Each Monday, we share quotes we found encouraging, convicting, thought-provoking, or all of the above.
In her book Advent, Fleming Rutledge talks about the significance of the combination of royalty stooping down to meet with her people.
Elizabeth I was a great monarch in part because the people knew that she loved them, and her processions through the countryside were specifically designed to allow them to love her in return. . . If it is true that there is unique power in the combination of royalty and stooping, then there has never been anything comparable to the errand of the Son of God. In Jesus Christ we see the One "who, though he was in the form of God, did not count equality with God a thing to be clutched at, but emptied himself, taking the form of a slave' (Phi. 2:6-7). The problem with much of our Christology nowadays, it seems to me, is that we have concentrated so much on the stooping that we have lost sight of the royalty. More than half of the biblical message is thereby eliminated, for it is the combination that counts. Thus we read in Exodus 3, "Moses his his face, for he was afraid to look at God. Then the Lord said, 'I have seen the affliction of my people who are in Egypt, and heard their cry because of their taskmasters; I know their sufferings, and I have come down to deliver them.'"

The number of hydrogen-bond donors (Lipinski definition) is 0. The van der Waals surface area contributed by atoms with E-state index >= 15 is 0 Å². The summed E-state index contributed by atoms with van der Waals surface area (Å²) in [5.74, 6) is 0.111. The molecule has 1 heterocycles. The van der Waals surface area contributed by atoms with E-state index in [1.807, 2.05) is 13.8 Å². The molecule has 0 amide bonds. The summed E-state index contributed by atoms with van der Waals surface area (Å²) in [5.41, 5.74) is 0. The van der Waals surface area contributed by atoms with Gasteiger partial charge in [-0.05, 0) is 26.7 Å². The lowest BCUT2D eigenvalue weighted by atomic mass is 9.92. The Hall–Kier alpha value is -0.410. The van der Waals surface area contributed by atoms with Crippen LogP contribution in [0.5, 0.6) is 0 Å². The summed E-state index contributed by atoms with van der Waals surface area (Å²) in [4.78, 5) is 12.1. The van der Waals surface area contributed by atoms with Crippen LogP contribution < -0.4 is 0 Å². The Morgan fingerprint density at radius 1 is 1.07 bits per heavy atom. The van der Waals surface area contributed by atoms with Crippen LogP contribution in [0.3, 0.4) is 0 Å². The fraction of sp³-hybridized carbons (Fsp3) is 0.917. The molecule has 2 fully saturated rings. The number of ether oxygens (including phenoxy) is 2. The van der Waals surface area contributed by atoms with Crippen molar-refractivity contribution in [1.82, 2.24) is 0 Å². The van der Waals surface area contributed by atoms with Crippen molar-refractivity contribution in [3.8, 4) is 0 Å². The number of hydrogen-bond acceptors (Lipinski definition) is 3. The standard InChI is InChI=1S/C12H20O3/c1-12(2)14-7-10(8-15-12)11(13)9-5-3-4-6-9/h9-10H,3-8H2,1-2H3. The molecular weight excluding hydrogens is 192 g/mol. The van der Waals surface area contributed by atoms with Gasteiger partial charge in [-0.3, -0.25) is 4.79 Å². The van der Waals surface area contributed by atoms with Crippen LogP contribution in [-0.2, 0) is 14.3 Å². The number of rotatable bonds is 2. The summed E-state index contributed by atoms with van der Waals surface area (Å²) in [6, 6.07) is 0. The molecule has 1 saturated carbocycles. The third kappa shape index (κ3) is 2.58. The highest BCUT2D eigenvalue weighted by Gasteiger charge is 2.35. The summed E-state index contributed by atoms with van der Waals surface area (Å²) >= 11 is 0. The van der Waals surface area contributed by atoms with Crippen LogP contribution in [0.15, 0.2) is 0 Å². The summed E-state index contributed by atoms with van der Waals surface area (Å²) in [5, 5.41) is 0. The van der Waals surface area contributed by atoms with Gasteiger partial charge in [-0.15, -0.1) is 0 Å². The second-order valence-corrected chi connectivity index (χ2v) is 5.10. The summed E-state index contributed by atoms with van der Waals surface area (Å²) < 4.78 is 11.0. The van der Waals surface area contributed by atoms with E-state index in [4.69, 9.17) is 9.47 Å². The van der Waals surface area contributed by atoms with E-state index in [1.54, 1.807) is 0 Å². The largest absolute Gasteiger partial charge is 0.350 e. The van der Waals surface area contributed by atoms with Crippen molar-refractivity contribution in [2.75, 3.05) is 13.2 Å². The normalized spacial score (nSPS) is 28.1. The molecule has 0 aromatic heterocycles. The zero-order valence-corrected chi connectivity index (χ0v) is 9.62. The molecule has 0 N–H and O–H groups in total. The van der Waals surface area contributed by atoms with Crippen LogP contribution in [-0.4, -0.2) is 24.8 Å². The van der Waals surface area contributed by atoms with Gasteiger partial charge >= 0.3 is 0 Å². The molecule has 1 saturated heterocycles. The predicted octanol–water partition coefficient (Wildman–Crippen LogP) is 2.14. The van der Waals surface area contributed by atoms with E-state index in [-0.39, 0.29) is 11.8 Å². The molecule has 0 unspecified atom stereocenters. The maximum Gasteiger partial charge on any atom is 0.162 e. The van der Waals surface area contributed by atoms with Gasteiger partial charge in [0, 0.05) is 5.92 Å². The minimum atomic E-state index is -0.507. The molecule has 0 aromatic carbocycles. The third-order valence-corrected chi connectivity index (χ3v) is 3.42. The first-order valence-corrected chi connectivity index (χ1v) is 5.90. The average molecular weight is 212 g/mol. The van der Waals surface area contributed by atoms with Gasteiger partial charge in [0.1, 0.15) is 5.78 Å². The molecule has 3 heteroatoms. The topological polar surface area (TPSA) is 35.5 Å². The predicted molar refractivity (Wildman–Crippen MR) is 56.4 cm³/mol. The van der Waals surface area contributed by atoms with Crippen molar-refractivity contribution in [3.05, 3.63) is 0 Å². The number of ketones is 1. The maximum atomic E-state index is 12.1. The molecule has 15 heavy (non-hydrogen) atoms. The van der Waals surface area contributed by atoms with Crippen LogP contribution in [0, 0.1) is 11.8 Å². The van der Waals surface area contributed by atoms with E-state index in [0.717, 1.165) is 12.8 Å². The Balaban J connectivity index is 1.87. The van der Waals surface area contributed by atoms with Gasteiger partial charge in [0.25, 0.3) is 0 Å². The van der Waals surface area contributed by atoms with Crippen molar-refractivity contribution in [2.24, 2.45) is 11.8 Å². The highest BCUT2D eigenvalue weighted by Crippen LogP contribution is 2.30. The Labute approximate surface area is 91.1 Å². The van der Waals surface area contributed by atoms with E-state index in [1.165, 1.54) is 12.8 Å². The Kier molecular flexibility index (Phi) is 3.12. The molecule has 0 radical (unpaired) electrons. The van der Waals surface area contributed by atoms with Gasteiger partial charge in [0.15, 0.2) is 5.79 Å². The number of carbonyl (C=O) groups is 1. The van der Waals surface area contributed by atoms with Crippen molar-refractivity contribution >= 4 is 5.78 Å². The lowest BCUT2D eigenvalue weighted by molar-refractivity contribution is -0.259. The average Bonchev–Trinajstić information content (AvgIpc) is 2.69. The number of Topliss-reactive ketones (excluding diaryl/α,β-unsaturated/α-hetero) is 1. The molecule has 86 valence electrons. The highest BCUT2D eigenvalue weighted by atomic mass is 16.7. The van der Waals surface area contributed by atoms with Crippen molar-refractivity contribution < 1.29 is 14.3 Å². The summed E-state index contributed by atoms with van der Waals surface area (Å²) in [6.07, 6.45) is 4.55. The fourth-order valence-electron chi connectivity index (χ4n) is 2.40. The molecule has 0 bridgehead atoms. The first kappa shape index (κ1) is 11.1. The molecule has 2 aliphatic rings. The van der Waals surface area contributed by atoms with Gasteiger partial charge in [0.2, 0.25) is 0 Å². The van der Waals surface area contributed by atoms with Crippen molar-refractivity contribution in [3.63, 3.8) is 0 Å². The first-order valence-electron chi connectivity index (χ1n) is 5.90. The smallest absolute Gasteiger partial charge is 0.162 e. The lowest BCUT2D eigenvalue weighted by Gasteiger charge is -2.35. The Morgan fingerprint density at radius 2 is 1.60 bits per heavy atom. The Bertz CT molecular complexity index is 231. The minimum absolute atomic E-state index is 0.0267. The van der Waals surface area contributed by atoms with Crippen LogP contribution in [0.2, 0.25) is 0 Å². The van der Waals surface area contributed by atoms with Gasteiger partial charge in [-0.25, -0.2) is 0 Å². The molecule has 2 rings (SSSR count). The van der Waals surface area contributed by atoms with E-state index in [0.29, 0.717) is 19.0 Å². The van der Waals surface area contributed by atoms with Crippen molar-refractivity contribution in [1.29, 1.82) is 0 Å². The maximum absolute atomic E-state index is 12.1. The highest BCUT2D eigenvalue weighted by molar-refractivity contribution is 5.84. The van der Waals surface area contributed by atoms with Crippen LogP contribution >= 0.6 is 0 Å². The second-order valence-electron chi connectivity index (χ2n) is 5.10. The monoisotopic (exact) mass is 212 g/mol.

The God who is so terrifying that we must hide our faces from his resplendence is the same God who has come down to deliver his people in their extremity.
My pastor started a sermon series on Leviticus, so I picked up From Paradise to the Promised Land by T.D. Alexander off the shelf. It's hard to comprehend how much blood had to be shed day after day, year after year at the Tabernacle and the Temple. I also wonder what it was like for the early believers to realize that Jesus Christ's sacrifice was once and for all.
By emphasizing that Jesus Christ as God's unique son, provided the sacrifice necessary to atone completely for human sin, the New Testament highlights two important aspects of God's character: his justice and his love. Motivated by love, God provides the sacrifice necessary to meet the demands of his own justice. It is God, in the person of his own son, who pays the price of forgiveness for human sin. (pg. 226)
Graeme Goldworthy on why the Old Testament relevant Christian scripture:
Jesus claimed that the whole of the Old Testament was about him. It has been estimated that the New Testament contains some sixteen hundred direct quotes from, or recognizable allusions to, the Old Testament. If we are interested in the New Testament's testimony to Jesus, we cannot avoid the implications of its preoccupation with the link between Jesus and the Old Testament Scriptures. The idea that the Old Testament deals with the rather irrelevant Jewish background to the Christian gospel is detrimental to the New Testament's exposition of the gospel. Jesus is declared to be the fulfiller, but we won't understand what this means if we don't understand what it is that he is said to fulfill.[The Son of God and the New Creation, page 37.]